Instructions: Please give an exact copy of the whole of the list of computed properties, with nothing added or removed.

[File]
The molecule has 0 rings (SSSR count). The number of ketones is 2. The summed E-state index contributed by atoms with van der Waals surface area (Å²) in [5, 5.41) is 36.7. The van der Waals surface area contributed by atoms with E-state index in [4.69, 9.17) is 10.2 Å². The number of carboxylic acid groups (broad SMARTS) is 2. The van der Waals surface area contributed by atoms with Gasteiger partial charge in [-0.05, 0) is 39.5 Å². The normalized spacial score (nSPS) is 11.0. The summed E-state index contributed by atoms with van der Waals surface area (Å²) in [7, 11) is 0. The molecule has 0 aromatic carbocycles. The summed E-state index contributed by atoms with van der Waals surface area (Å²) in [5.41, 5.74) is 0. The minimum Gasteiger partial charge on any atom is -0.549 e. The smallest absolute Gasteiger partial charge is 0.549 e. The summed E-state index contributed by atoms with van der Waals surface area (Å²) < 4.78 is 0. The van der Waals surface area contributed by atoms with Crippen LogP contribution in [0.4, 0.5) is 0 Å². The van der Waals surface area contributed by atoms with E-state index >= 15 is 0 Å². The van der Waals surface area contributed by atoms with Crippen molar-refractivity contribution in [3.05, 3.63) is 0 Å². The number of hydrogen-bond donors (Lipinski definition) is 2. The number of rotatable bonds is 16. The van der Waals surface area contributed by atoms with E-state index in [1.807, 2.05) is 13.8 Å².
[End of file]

The molecule has 0 rings (SSSR count). The number of ketones is 2. The summed E-state index contributed by atoms with van der Waals surface area (Å²) in [5, 5.41) is 36.7. The van der Waals surface area contributed by atoms with E-state index in [4.69, 9.17) is 10.2 Å². The number of carboxylic acid groups (broad SMARTS) is 2. The van der Waals surface area contributed by atoms with Gasteiger partial charge in [-0.05, 0) is 39.5 Å². The normalized spacial score (nSPS) is 11.0. The summed E-state index contributed by atoms with van der Waals surface area (Å²) in [7, 11) is 0. The molecule has 0 aromatic carbocycles. The summed E-state index contributed by atoms with van der Waals surface area (Å²) in [5.41, 5.74) is 0. The minimum Gasteiger partial charge on any atom is -0.549 e. The smallest absolute Gasteiger partial charge is 0.549 e. The summed E-state index contributed by atoms with van der Waals surface area (Å²) < 4.78 is 0. The van der Waals surface area contributed by atoms with Crippen LogP contribution in [0.4, 0.5) is 0 Å². The van der Waals surface area contributed by atoms with E-state index >= 15 is 0 Å². The van der Waals surface area contributed by atoms with Crippen molar-refractivity contribution in [3.05, 3.63) is 0 Å². The number of hydrogen-bond donors (Lipinski definition) is 2. The number of rotatable bonds is 16. The van der Waals surface area contributed by atoms with E-state index in [1.807, 2.05) is 13.8 Å².